Because the Strobel construction provides the shoe with a light level of flex and torsion as well as lightness, it is often used in the sports world.
A clear, if quite original, example of this type of stitched construction can be found in the reinterpretation of the iconic Stan Smiths made last year by Craig Green in collaboration with adidas originals: the CG Scuba Phormar.
A model on which we can clearly see the stitching that runs the entire profile of the sole.
This type of construction also provides great flexibility and lightness to the models, similar to the Strobel. In this case, however, the upper is connected directly to the sole by a seam that remains invisible because it is positioned below the sole. Fan fact: It was an employee of Singer, the well-known sewing machine brand, who invented this process in 1858.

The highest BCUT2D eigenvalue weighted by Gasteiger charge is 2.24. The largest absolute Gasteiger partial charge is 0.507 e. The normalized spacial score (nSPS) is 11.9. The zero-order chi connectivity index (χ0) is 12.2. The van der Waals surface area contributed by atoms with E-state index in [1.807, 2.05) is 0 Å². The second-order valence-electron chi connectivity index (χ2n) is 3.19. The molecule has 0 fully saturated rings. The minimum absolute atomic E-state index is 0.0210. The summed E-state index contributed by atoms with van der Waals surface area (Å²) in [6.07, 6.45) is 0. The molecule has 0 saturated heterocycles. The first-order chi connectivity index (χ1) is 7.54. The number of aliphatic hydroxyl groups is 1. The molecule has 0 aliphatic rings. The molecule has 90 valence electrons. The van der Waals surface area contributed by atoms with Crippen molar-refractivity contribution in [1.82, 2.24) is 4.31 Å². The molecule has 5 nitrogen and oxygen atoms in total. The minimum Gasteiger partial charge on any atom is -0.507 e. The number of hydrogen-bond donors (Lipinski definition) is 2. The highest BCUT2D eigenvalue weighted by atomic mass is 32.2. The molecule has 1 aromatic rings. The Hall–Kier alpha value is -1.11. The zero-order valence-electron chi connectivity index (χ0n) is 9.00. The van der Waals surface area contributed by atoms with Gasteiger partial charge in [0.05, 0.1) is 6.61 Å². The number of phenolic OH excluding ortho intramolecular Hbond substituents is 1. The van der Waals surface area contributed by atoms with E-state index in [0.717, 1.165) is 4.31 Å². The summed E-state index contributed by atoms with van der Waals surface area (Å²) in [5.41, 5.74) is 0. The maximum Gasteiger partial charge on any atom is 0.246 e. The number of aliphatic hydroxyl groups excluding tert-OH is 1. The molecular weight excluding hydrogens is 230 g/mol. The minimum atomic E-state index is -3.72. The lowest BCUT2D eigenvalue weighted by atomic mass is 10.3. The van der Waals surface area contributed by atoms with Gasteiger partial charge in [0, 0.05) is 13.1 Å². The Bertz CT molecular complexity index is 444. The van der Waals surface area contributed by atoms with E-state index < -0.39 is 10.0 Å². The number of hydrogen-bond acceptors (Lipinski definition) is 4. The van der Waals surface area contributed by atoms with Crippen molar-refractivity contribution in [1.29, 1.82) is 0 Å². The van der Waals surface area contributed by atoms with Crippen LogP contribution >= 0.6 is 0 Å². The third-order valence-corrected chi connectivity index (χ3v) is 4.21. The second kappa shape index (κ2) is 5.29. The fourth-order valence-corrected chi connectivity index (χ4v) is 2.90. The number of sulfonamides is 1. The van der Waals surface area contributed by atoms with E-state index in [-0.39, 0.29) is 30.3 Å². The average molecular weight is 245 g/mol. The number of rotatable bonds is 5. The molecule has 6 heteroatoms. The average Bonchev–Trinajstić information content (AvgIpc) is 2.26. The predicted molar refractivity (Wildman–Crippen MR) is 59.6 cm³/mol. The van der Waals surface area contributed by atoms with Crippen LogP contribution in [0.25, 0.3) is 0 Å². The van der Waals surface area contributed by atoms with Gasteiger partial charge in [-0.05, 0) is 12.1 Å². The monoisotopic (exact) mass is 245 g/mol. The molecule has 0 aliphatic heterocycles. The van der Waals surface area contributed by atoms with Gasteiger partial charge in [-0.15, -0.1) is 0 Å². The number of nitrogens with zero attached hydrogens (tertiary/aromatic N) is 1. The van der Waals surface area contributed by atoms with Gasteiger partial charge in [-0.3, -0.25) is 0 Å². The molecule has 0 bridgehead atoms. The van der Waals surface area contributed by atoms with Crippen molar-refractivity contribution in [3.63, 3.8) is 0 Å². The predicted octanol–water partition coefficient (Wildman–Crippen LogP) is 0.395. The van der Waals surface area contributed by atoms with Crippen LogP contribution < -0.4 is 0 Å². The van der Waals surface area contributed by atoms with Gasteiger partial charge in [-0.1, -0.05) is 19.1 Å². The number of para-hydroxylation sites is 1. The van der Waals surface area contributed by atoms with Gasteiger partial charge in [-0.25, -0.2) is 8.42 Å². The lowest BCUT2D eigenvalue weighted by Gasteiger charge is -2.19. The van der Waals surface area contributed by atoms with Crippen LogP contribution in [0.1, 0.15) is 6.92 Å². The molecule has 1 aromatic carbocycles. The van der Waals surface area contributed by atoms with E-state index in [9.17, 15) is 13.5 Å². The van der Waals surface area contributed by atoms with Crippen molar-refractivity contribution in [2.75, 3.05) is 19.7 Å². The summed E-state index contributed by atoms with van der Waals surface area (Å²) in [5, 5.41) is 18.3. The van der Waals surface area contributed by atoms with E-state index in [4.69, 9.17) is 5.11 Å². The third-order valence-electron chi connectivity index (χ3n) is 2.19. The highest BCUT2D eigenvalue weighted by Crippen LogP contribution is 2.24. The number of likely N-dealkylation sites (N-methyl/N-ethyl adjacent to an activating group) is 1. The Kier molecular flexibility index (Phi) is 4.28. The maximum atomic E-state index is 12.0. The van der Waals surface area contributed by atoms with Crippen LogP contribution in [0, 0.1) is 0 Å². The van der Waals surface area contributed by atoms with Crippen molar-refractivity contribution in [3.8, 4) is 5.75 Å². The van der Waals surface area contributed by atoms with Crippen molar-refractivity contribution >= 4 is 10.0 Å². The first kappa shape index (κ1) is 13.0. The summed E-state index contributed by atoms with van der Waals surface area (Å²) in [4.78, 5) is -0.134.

He achieved the result of making it much more democratic to fit a stitched shoe (at the time with a leather sole). Today it is often combined with a rubber sole, which makes the models extremely flexible. Obviously, compared to the constructions we will see below, durability and waterproofing are on a lower level, but the look is more elegant.
This is a very famous (but rather rare) type of shoe construction. Originating in Italy, and derived from the Goodyear we will meet soon after, it fields a new element beyond the upper, insole and inter-sole: the welt. A leather (now also rubber or plastic) welt that runs along the high profile of the sole and to which, in this case, two different seams are applied. One joins the welt itself to the upper/lining and mounting insole. The other the welt to the sole.
The upper and the welt rib bend toward the outside of the shoe instead of curving inward as in typical Goodyear construction. This results in a more waterproof shoe, perfect for boots and sturdier country shoes. Another difference is the seams. In Norwegian construction there are at least two visible outer stitches. This solid and flexible fitting technique makes the shoe waterproof and resuable.